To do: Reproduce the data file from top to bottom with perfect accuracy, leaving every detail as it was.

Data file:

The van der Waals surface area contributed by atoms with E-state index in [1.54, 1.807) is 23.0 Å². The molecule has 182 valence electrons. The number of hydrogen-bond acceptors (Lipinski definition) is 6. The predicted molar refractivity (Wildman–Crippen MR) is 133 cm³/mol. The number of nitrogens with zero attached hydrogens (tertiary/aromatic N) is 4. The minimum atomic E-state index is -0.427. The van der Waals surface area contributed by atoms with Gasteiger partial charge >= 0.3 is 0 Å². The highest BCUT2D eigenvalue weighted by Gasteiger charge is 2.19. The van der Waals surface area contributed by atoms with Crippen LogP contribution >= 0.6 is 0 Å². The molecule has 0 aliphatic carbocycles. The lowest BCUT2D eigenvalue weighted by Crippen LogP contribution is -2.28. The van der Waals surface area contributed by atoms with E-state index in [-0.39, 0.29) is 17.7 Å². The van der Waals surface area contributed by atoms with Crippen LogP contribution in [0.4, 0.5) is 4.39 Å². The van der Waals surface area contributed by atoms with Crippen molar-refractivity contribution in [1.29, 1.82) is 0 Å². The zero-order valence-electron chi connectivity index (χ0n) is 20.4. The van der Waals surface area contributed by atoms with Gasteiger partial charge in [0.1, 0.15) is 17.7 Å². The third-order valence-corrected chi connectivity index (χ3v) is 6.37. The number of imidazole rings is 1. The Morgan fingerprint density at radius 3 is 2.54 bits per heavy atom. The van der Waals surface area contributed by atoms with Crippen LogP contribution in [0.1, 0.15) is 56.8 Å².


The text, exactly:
The van der Waals surface area contributed by atoms with E-state index in [1.54, 1.807) is 23.0 Å². The molecule has 182 valence electrons. The number of hydrogen-bond acceptors (Lipinski definition) is 6. The predicted molar refractivity (Wildman–Crippen MR) is 133 cm³/mol. The number of nitrogens with zero attached hydrogens (tertiary/aromatic N) is 4. The minimum atomic E-state index is -0.427. The van der Waals surface area contributed by atoms with Gasteiger partial charge >= 0.3 is 0 Å². The highest BCUT2D eigenvalue weighted by Gasteiger charge is 2.19. The van der Waals surface area contributed by atoms with Crippen LogP contribution >= 0.6 is 0 Å². The molecule has 0 aliphatic carbocycles. The lowest BCUT2D eigenvalue weighted by Crippen LogP contribution is -2.28. The van der Waals surface area contributed by atoms with E-state index in [-0.39, 0.29) is 17.7 Å². The van der Waals surface area contributed by atoms with Crippen LogP contribution in [0.4, 0.5) is 4.39 Å². The van der Waals surface area contributed by atoms with Crippen molar-refractivity contribution in [1.29, 1.82) is 0 Å². The zero-order valence-electron chi connectivity index (χ0n) is 20.4. The van der Waals surface area contributed by atoms with Gasteiger partial charge in [0.1, 0.15) is 17.7 Å². The third-order valence-corrected chi connectivity index (χ3v) is 6.37. The number of imidazole rings is 1. The Morgan fingerprint density at radius 3 is 2.54 bits per heavy atom. The van der Waals surface area contributed by atoms with Crippen LogP contribution in [0.1, 0.15) is 56.8 Å².